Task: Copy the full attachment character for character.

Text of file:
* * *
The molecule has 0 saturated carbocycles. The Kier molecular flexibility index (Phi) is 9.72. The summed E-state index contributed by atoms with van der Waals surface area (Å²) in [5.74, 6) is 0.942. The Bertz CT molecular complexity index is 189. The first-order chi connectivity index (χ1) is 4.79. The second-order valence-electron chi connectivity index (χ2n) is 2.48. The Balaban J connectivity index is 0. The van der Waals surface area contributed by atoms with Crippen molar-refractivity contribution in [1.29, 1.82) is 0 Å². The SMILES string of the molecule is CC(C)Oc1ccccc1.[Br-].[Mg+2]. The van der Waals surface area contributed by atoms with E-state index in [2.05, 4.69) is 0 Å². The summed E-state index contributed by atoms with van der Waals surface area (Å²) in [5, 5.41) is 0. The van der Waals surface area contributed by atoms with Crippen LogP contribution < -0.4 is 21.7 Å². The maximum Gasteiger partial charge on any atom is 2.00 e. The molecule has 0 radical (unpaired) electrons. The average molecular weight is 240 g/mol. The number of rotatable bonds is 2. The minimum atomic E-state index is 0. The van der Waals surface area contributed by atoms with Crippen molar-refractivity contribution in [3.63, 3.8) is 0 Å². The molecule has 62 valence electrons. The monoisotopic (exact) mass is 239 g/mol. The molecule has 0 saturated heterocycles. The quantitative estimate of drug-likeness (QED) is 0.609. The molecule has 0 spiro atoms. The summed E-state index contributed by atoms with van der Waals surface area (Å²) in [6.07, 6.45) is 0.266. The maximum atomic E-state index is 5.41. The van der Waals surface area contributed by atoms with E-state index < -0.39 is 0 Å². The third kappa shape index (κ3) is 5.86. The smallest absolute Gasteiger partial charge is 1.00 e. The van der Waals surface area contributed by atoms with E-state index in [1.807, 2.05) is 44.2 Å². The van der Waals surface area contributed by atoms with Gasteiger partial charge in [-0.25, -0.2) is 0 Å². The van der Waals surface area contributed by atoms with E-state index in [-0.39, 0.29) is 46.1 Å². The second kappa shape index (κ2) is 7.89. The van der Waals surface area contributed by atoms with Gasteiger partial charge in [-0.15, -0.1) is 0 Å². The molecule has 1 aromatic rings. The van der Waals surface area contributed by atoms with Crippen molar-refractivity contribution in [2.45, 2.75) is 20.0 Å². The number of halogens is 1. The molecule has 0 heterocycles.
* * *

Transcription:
The molecule has 0 saturated carbocycles. The Kier molecular flexibility index (Phi) is 9.72. The summed E-state index contributed by atoms with van der Waals surface area (Å²) in [5.74, 6) is 0.942. The Bertz CT molecular complexity index is 189. The first-order chi connectivity index (χ1) is 4.79. The second-order valence-electron chi connectivity index (χ2n) is 2.48. The Balaban J connectivity index is 0. The van der Waals surface area contributed by atoms with Crippen molar-refractivity contribution in [1.29, 1.82) is 0 Å². The SMILES string of the molecule is CC(C)Oc1ccccc1.[Br-].[Mg+2]. The van der Waals surface area contributed by atoms with E-state index in [2.05, 4.69) is 0 Å². The summed E-state index contributed by atoms with van der Waals surface area (Å²) in [5, 5.41) is 0. The van der Waals surface area contributed by atoms with Crippen LogP contribution < -0.4 is 21.7 Å². The maximum Gasteiger partial charge on any atom is 2.00 e. The molecule has 0 radical (unpaired) electrons. The average molecular weight is 240 g/mol. The number of rotatable bonds is 2. The minimum atomic E-state index is 0. The van der Waals surface area contributed by atoms with Crippen molar-refractivity contribution in [3.63, 3.8) is 0 Å². The molecule has 62 valence electrons. The monoisotopic (exact) mass is 239 g/mol. The molecule has 0 saturated heterocycles. The quantitative estimate of drug-likeness (QED) is 0.609. The molecule has 0 spiro atoms. The summed E-state index contributed by atoms with van der Waals surface area (Å²) in [6.07, 6.45) is 0.266. The maximum atomic E-state index is 5.41. The van der Waals surface area contributed by atoms with E-state index < -0.39 is 0 Å². The third kappa shape index (κ3) is 5.86. The smallest absolute Gasteiger partial charge is 1.00 e. The van der Waals surface area contributed by atoms with E-state index in [1.807, 2.05) is 44.2 Å². The van der Waals surface area contributed by atoms with Gasteiger partial charge in [-0.25, -0.2) is 0 Å². The van der Waals surface area contributed by atoms with E-state index in [-0.39, 0.29) is 46.1 Å². The second kappa shape index (κ2) is 7.89. The van der Waals surface area contributed by atoms with Gasteiger partial charge in [-0.15, -0.1) is 0 Å². The molecule has 1 aromatic rings. The van der Waals surface area contributed by atoms with Crippen molar-refractivity contribution in [2.45, 2.75) is 20.0 Å². The number of halogens is 1. The molecule has 0 heterocycles.